Hayden, still feeling psyched to lead, lead a brilliant traverse a

stones throw from the top of the headwall, following a magic splitter

crack. The crack dead-ended and Hayden, arms failing from dehydration,

hooked the ultimate moves to the top of the headwall. Hayden started

screaming and I knew it was in the bag. I followed the pitch with a

massive shit-eating grin. We had held our breath till this point,

honestly expecting to be shut down at any moment.

We dropped our gear on the summit snowfield and ran up the final

mushroom to the summit. We had just done the first fair-means ascent

of the Southeast Ridge of Cerro Torre in 13 hours.

There has been a lot of talk over the years about chopping the

Compressor bolts. Undoubtably, it is a lot easier to talk about it

than to actually do it and deal with the consequences. After a lengthy

introspection on the summit, we knew the act needed to be initiated by

one party, without consensus. The tribes will always remain too

polarized to reach a common ground. Of course at cocktail hour in El

Chalten there was much talk of those ‘what ifs’ of climbing the SE

Ridge. Truthfully, during our climb and the days preceding it, Hayden

and I talked nothing of removing the bolts.

Fair means does not mean no bolts. Reasonable use of bolts has been a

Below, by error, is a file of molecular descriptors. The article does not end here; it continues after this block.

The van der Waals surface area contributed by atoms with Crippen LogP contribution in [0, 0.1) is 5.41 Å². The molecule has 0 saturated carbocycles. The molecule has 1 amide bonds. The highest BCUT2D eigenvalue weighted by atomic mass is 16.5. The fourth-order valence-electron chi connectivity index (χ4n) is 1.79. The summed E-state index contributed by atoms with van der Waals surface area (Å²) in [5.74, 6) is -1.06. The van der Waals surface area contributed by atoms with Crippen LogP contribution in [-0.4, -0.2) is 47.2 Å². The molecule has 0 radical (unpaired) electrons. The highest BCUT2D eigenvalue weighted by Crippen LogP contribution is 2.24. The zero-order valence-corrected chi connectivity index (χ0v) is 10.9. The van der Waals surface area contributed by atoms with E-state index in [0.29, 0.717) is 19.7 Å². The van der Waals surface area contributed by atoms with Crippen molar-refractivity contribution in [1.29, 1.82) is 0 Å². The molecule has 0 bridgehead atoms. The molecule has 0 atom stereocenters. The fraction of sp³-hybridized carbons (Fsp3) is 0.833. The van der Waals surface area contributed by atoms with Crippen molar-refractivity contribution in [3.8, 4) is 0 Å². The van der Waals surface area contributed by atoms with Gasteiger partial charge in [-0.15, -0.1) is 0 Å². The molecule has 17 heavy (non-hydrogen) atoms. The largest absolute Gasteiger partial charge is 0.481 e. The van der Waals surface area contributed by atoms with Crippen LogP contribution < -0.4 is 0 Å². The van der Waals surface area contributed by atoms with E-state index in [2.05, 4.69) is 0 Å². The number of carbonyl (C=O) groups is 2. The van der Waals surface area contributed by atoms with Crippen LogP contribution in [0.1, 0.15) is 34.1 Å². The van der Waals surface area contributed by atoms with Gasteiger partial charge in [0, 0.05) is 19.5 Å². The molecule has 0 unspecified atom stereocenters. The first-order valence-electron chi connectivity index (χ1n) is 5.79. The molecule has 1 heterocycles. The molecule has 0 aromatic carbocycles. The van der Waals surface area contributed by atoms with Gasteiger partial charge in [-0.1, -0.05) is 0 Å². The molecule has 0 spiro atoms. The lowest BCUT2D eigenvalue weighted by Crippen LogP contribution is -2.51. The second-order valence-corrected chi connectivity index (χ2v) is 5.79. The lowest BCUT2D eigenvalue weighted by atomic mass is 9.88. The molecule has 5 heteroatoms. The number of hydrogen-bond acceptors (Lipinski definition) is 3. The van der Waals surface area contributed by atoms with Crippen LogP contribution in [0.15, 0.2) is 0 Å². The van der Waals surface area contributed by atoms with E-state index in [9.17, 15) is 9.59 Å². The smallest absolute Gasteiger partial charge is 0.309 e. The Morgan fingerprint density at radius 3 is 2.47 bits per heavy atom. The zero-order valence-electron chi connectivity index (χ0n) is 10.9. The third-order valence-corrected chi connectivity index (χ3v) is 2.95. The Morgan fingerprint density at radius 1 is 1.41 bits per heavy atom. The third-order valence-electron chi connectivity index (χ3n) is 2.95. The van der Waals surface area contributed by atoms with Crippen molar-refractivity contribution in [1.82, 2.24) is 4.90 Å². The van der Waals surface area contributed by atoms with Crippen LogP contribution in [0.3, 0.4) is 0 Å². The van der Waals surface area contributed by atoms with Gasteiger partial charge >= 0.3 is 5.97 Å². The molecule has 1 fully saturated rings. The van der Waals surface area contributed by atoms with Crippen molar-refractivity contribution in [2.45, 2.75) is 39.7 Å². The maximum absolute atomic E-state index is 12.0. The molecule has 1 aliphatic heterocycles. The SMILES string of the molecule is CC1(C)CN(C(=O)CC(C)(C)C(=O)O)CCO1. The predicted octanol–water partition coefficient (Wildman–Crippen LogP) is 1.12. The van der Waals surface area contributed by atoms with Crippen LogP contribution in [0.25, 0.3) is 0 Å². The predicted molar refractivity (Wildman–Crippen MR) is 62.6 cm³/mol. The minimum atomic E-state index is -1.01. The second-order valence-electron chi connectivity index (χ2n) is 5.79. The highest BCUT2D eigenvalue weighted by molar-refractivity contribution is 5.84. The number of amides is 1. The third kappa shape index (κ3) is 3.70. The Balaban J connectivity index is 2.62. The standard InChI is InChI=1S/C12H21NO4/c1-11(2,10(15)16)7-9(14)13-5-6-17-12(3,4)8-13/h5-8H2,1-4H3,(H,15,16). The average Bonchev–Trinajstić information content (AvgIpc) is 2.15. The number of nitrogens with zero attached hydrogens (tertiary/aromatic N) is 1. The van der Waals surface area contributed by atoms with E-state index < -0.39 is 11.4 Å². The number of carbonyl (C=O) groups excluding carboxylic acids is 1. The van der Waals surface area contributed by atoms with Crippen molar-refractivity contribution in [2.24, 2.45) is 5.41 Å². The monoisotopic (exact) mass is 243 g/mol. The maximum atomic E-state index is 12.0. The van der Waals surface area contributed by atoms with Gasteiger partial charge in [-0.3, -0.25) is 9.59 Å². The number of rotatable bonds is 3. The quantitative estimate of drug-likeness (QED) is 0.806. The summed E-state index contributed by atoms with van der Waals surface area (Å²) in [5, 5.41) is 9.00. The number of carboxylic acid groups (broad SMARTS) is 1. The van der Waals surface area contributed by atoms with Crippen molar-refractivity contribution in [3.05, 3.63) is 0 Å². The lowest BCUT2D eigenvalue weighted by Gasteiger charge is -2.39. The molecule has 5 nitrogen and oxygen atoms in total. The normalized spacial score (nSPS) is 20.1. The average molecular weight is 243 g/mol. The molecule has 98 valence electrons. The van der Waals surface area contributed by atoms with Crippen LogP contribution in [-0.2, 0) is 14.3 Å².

long-accepted practice in this mountain range. Often, steep, blank

granite would be folly without the sparing using of this type of

protection. We clipped four bolts placed by Salvaterra on his

variation – two in a belay and two for protection. At that point on

the route, Hayden was short-fixing with a 35 meter loop of slack,

surely a death-fall anyways. He could have clearly skipped them, but

that’s not the point. These bolts were placed in blank granite, by

hand, on otherwise un-protectable terrain. Higher we used the bolt

placed by Chris on our attempt last year. Five bolts for four hundred

seemed like a pretty good trade to us. We also used two of Maestri’s

original belays on the headwall. These were in spots in

close-proximity to other natural anchor options. Believe us, we know

how to build gear anchors. The fact that we were planning on leaving

these bolts in anyways, meant it was too silly not to use them on the

ascent. Our ultimate goal was respect for the mountain. The headwall

rappels could have been chopped and replaced by nuts and pitons.

However, considering that on a beautiful and popular line there will

inevitably be rappel anchors in place, it seemed more logical to leave

the established anchors, rather than remove them, and let the anchors

slowly degrade into the 5 and 6-piece rappel anchors of tattered cord